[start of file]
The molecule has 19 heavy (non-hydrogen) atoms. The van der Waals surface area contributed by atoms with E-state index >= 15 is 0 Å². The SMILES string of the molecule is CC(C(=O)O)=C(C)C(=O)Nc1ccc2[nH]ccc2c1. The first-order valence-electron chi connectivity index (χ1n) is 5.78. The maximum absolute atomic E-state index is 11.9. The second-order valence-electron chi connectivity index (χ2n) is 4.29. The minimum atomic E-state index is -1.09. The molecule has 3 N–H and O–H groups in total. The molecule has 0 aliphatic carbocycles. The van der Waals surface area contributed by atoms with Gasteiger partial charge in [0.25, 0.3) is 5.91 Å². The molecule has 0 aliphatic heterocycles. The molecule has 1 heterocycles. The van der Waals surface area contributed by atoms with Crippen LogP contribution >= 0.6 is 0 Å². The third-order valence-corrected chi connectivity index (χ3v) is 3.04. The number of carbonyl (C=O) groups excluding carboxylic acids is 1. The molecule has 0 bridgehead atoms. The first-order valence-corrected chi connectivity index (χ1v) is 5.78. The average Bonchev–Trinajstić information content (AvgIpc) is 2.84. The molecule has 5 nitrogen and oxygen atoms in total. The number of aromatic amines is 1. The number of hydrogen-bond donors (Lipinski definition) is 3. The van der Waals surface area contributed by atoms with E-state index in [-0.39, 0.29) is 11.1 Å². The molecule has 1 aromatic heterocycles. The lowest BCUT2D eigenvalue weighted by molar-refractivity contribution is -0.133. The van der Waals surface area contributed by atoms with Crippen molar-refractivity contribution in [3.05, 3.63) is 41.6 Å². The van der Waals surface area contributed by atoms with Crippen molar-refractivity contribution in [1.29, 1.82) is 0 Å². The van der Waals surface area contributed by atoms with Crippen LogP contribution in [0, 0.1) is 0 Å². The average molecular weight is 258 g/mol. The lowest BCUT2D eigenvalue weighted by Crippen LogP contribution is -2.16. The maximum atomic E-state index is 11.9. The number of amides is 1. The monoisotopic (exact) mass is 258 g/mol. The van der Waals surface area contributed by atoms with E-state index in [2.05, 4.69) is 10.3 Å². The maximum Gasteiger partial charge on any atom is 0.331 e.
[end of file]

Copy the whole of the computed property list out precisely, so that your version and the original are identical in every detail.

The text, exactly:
The molecule has 19 heavy (non-hydrogen) atoms. The van der Waals surface area contributed by atoms with E-state index >= 15 is 0 Å². The SMILES string of the molecule is CC(C(=O)O)=C(C)C(=O)Nc1ccc2[nH]ccc2c1. The first-order valence-electron chi connectivity index (χ1n) is 5.78. The maximum absolute atomic E-state index is 11.9. The second-order valence-electron chi connectivity index (χ2n) is 4.29. The minimum atomic E-state index is -1.09. The molecule has 3 N–H and O–H groups in total. The molecule has 0 aliphatic carbocycles. The van der Waals surface area contributed by atoms with Gasteiger partial charge in [0.25, 0.3) is 5.91 Å². The molecule has 0 aliphatic heterocycles. The molecule has 1 heterocycles. The van der Waals surface area contributed by atoms with Crippen LogP contribution >= 0.6 is 0 Å². The third-order valence-corrected chi connectivity index (χ3v) is 3.04. The number of carbonyl (C=O) groups excluding carboxylic acids is 1. The molecule has 0 bridgehead atoms. The first-order valence-corrected chi connectivity index (χ1v) is 5.78. The average Bonchev–Trinajstić information content (AvgIpc) is 2.84. The molecule has 5 nitrogen and oxygen atoms in total. The number of aromatic amines is 1. The number of hydrogen-bond donors (Lipinski definition) is 3. The van der Waals surface area contributed by atoms with E-state index in [-0.39, 0.29) is 11.1 Å². The molecule has 1 aromatic heterocycles. The lowest BCUT2D eigenvalue weighted by molar-refractivity contribution is -0.133. The van der Waals surface area contributed by atoms with Crippen molar-refractivity contribution in [3.05, 3.63) is 41.6 Å². The van der Waals surface area contributed by atoms with Crippen molar-refractivity contribution in [1.29, 1.82) is 0 Å². The van der Waals surface area contributed by atoms with Crippen LogP contribution in [0, 0.1) is 0 Å². The average molecular weight is 258 g/mol. The lowest BCUT2D eigenvalue weighted by Crippen LogP contribution is -2.16. The maximum atomic E-state index is 11.9. The number of amides is 1. The monoisotopic (exact) mass is 258 g/mol. The van der Waals surface area contributed by atoms with E-state index in [2.05, 4.69) is 10.3 Å². The maximum Gasteiger partial charge on any atom is 0.331 e.